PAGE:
13- The decision to appoint her as president came upon the parliament's decision unanimously after the resignation of her predecessor Rajkissour Borj.
12- Santi Bai Hanomange, speaker of parliament, said after the approval of lawmakers on her appointment as president: "It's the first time in the history of Mauritius where a woman reaches this position."
11-The former president resigned on May 29 upon an agreement with the prime minister.
10- She took office and was sworn in, last Thursday.
9- Amina believes that women are persecuted in her country especially in the field of science and research compared to men.
8- Daily India magazine for science quoted her as saying that by time things will change and women will control and even be superior to men in many areas.
7- Amina told the TEDx blog website: "Last year, the previous government wanted to change the constitution, to give the prime minister more powers, and then the opposition party rejected it, saying it does not want to change the Constitution, but wants a female president."
"When they asked that, I told them I do not see myself as a politician and I will not go into this game, as the president is not honorary here, and has many responsibilities. But they told me I would not need to conduct any campaign, and they would take the responsibility of the campaign on my part."
"I agreed with my little mind, believing they would lose."
"After the party of the former president won, I thought we still have time until the end of his term of office in 2017. But he resigned on Friday May 29, putting the spotlight on me again."
6- Amina added she was not sure about her predecessor's resignation until Friday when her party told her she needed to be ready for the position.
"The president is the guardian of the Constitution, and the Supreme Commander of the Armed Forces, although we do not have an army, but have paramilitary units," she mentioned.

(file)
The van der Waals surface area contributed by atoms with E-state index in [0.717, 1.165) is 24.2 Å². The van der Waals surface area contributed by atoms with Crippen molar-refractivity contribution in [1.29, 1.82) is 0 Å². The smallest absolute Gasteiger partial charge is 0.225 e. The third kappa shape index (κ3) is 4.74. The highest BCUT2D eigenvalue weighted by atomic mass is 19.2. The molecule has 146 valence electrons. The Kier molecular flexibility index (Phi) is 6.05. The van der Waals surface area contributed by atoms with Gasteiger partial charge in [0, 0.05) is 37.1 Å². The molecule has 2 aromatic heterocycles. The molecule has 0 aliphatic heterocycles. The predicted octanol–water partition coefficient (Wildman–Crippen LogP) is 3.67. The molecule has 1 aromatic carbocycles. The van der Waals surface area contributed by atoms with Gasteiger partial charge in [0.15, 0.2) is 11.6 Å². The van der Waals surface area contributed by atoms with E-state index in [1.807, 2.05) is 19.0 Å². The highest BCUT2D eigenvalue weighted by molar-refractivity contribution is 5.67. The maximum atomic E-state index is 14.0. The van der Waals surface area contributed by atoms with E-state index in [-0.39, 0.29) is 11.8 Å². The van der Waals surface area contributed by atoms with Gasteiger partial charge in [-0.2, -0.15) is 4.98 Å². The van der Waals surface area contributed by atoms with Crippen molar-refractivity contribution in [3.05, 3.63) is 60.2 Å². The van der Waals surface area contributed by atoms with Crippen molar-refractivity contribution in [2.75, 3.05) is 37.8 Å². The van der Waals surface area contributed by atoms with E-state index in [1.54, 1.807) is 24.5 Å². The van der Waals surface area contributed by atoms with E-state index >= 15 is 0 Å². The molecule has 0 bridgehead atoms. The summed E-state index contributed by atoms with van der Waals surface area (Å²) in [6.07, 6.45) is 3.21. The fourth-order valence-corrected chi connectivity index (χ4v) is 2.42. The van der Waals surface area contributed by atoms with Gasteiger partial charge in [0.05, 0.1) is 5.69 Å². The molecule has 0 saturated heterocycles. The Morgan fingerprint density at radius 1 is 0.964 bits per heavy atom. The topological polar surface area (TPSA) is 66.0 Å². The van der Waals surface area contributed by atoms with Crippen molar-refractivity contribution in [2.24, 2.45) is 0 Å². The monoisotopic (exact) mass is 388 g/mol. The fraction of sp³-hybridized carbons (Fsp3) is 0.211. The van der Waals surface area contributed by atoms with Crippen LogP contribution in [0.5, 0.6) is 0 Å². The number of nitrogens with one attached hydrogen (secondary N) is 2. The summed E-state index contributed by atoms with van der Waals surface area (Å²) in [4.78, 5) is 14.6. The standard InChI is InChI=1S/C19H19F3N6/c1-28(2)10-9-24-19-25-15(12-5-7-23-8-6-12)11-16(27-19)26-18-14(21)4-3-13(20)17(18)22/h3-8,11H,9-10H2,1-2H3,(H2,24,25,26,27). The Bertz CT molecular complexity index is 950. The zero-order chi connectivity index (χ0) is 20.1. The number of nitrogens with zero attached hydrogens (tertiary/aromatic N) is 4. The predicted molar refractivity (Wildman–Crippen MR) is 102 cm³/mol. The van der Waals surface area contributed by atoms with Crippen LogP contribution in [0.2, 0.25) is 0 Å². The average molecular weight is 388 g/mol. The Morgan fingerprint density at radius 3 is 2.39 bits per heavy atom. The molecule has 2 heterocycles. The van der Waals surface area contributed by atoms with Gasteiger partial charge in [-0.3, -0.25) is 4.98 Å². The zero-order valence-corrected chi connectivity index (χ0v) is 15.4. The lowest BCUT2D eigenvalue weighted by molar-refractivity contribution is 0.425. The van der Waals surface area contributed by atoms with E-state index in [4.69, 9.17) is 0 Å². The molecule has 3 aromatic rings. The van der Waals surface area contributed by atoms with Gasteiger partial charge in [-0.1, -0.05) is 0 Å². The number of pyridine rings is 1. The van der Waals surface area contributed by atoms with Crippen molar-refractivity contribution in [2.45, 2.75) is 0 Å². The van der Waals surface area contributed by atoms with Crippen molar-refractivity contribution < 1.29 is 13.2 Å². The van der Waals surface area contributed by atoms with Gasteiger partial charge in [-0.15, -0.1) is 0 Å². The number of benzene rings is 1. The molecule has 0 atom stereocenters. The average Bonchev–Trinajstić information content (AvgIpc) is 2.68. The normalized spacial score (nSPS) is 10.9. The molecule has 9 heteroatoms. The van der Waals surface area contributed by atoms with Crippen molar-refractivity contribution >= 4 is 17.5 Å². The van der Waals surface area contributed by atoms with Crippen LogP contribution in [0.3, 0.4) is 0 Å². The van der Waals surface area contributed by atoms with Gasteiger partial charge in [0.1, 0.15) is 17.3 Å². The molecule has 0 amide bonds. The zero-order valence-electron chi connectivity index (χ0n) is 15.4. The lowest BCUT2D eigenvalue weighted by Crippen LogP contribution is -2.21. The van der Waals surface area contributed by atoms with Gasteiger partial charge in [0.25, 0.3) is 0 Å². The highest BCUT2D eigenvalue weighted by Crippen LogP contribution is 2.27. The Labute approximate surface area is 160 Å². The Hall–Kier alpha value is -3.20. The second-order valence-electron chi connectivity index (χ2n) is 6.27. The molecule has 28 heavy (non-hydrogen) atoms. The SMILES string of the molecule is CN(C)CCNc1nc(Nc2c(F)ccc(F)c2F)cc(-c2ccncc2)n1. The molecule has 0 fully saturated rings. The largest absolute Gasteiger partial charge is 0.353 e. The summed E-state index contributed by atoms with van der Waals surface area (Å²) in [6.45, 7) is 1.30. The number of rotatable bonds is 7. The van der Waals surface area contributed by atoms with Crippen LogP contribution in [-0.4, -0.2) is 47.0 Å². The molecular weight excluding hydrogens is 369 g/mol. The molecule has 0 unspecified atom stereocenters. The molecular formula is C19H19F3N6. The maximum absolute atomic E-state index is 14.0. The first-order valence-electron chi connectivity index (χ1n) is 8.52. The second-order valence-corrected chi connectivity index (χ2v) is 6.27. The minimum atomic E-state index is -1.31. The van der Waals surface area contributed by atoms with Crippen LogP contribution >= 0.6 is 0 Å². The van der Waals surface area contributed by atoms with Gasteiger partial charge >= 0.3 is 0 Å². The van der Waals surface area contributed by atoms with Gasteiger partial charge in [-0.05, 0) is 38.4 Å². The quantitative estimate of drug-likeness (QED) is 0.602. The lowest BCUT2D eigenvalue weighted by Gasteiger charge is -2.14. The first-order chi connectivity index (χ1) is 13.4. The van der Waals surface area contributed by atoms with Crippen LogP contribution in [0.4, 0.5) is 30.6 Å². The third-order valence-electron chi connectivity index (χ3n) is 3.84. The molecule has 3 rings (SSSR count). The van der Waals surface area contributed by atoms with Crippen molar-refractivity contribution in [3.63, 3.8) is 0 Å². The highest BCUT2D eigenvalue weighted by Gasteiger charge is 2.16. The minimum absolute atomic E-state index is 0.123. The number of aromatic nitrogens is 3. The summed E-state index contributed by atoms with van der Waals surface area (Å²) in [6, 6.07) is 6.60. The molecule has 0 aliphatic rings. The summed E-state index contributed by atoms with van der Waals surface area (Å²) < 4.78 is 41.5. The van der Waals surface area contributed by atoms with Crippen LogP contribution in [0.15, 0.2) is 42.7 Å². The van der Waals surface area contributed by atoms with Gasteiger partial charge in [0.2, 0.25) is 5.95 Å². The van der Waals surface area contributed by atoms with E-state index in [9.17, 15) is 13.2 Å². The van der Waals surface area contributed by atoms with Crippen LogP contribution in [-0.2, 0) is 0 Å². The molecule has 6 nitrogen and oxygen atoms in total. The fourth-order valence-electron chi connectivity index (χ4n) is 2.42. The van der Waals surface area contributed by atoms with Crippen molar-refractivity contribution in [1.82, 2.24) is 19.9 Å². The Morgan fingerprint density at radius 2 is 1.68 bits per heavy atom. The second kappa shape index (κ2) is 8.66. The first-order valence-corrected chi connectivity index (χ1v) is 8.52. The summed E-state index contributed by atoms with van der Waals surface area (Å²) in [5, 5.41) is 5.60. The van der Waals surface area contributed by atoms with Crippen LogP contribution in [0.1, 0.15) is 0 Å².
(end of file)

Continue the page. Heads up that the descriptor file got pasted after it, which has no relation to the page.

5- "I want to lead the science and technology intellectual institutions, so we opened the World Ted BioPark Mauritius, the first technological park in the world," she said.
"We are concerned with climate change and other things like the problems of sustainable development, which represent a hotspot of biological diversity, and of course we will pay great attention to education, and my party will focus on economic rights, because economy encourages work and social and health care and free education."
4- "Mothers have to send their daughters to learn science and not abandon it," she said.
3- "The nature of society in Mauritius is patriarchal but I was a little fortunate girl by joining education, especially that it was not free, and many of the girls did not get this right," she added.
2-"We are people of Indian, African, Chinese and European origin," she said. But on the day of independence in Mauritius on March 12, we remember that we are only Mauritius people, she added.
1- AFP reports confirmed that Amina became the first woman to hold this position, since the island gained its independence from British colonial rule in 1968. She is the third African female president after Joyce Banda, President of Malawi, and Ellen Johnson Sirleaf, in Liberia.